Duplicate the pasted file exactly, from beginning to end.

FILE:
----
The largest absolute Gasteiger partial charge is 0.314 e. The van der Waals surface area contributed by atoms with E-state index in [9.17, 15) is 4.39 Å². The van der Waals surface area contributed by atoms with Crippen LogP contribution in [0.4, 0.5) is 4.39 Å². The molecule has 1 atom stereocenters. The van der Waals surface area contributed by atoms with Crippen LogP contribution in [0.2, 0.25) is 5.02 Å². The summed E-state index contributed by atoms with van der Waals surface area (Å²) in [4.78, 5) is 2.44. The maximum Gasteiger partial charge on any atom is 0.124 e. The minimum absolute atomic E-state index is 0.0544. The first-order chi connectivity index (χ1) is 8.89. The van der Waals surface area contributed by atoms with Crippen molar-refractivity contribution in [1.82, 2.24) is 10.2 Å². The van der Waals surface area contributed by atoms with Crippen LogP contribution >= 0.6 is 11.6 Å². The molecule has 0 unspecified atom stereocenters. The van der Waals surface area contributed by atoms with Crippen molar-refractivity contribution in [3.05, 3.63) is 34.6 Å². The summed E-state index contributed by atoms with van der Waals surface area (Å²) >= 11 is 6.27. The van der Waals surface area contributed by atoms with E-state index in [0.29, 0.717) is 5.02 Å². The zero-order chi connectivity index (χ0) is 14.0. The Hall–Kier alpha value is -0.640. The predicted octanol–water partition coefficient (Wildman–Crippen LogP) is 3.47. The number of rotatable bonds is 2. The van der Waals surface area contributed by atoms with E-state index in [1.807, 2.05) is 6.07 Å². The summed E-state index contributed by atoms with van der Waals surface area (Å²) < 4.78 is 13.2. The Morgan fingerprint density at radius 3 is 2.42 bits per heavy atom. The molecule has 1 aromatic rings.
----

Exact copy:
The largest absolute Gasteiger partial charge is 0.314 e. The van der Waals surface area contributed by atoms with E-state index in [9.17, 15) is 4.39 Å². The van der Waals surface area contributed by atoms with Crippen LogP contribution in [0.4, 0.5) is 4.39 Å². The molecule has 1 atom stereocenters. The van der Waals surface area contributed by atoms with Crippen LogP contribution in [0.2, 0.25) is 5.02 Å². The summed E-state index contributed by atoms with van der Waals surface area (Å²) in [4.78, 5) is 2.44. The maximum Gasteiger partial charge on any atom is 0.124 e. The minimum absolute atomic E-state index is 0.0544. The first-order chi connectivity index (χ1) is 8.89. The van der Waals surface area contributed by atoms with Crippen molar-refractivity contribution in [1.82, 2.24) is 10.2 Å². The van der Waals surface area contributed by atoms with Crippen LogP contribution >= 0.6 is 11.6 Å². The molecule has 0 unspecified atom stereocenters. The van der Waals surface area contributed by atoms with Crippen molar-refractivity contribution in [3.05, 3.63) is 34.6 Å². The summed E-state index contributed by atoms with van der Waals surface area (Å²) >= 11 is 6.27. The van der Waals surface area contributed by atoms with E-state index in [0.29, 0.717) is 5.02 Å². The zero-order chi connectivity index (χ0) is 14.0. The Hall–Kier alpha value is -0.640. The predicted octanol–water partition coefficient (Wildman–Crippen LogP) is 3.47. The number of rotatable bonds is 2. The van der Waals surface area contributed by atoms with E-state index in [1.807, 2.05) is 6.07 Å². The summed E-state index contributed by atoms with van der Waals surface area (Å²) < 4.78 is 13.2. The Morgan fingerprint density at radius 3 is 2.42 bits per heavy atom. The molecule has 1 aromatic rings.